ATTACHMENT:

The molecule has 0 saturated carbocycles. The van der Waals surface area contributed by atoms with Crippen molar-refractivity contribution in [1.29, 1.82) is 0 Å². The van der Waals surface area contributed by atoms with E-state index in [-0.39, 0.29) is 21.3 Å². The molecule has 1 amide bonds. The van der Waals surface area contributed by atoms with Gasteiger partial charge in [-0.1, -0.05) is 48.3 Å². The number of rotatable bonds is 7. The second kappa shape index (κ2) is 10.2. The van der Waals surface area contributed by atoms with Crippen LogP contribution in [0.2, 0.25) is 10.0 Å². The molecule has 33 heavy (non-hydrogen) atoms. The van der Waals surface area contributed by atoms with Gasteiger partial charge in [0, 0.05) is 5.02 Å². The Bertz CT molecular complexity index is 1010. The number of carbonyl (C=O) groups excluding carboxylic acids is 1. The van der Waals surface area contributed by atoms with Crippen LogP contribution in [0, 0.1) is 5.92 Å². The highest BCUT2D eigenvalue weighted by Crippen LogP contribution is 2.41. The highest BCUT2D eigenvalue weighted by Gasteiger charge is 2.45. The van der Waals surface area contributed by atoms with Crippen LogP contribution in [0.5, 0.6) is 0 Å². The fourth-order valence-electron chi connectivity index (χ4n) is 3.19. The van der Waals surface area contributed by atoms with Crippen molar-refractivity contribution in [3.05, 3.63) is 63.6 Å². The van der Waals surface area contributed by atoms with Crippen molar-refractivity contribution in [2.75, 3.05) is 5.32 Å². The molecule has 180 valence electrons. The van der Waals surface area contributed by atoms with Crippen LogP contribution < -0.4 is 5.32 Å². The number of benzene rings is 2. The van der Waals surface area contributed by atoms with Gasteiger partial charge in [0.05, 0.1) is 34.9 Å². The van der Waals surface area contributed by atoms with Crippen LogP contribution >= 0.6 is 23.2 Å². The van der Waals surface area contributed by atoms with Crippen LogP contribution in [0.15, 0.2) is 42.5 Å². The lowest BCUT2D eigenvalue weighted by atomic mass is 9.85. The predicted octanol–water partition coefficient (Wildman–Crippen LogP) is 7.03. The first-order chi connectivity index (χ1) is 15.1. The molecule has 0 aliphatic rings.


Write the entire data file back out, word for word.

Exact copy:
The molecule has 0 saturated carbocycles. The van der Waals surface area contributed by atoms with Crippen molar-refractivity contribution in [1.29, 1.82) is 0 Å². The van der Waals surface area contributed by atoms with E-state index in [-0.39, 0.29) is 21.3 Å². The molecule has 1 amide bonds. The van der Waals surface area contributed by atoms with Gasteiger partial charge in [-0.1, -0.05) is 48.3 Å². The number of rotatable bonds is 7. The second kappa shape index (κ2) is 10.2. The van der Waals surface area contributed by atoms with Crippen LogP contribution in [0.2, 0.25) is 10.0 Å². The molecule has 33 heavy (non-hydrogen) atoms. The van der Waals surface area contributed by atoms with Gasteiger partial charge in [0, 0.05) is 5.02 Å². The Bertz CT molecular complexity index is 1010. The number of carbonyl (C=O) groups excluding carboxylic acids is 1. The van der Waals surface area contributed by atoms with Crippen LogP contribution in [0, 0.1) is 5.92 Å². The highest BCUT2D eigenvalue weighted by Crippen LogP contribution is 2.41. The highest BCUT2D eigenvalue weighted by Gasteiger charge is 2.45. The van der Waals surface area contributed by atoms with Crippen LogP contribution in [0.5, 0.6) is 0 Å². The fourth-order valence-electron chi connectivity index (χ4n) is 3.19. The van der Waals surface area contributed by atoms with Crippen molar-refractivity contribution in [3.05, 3.63) is 63.6 Å². The van der Waals surface area contributed by atoms with Crippen molar-refractivity contribution in [2.75, 3.05) is 5.32 Å². The molecule has 180 valence electrons. The van der Waals surface area contributed by atoms with Crippen LogP contribution < -0.4 is 5.32 Å². The number of benzene rings is 2. The van der Waals surface area contributed by atoms with Gasteiger partial charge in [0.05, 0.1) is 34.9 Å². The van der Waals surface area contributed by atoms with Crippen LogP contribution >= 0.6 is 23.2 Å². The van der Waals surface area contributed by atoms with Crippen LogP contribution in [0.15, 0.2) is 42.5 Å². The lowest BCUT2D eigenvalue weighted by atomic mass is 9.85. The predicted octanol–water partition coefficient (Wildman–Crippen LogP) is 7.03. The first-order chi connectivity index (χ1) is 15.1. The molecule has 0 aliphatic rings.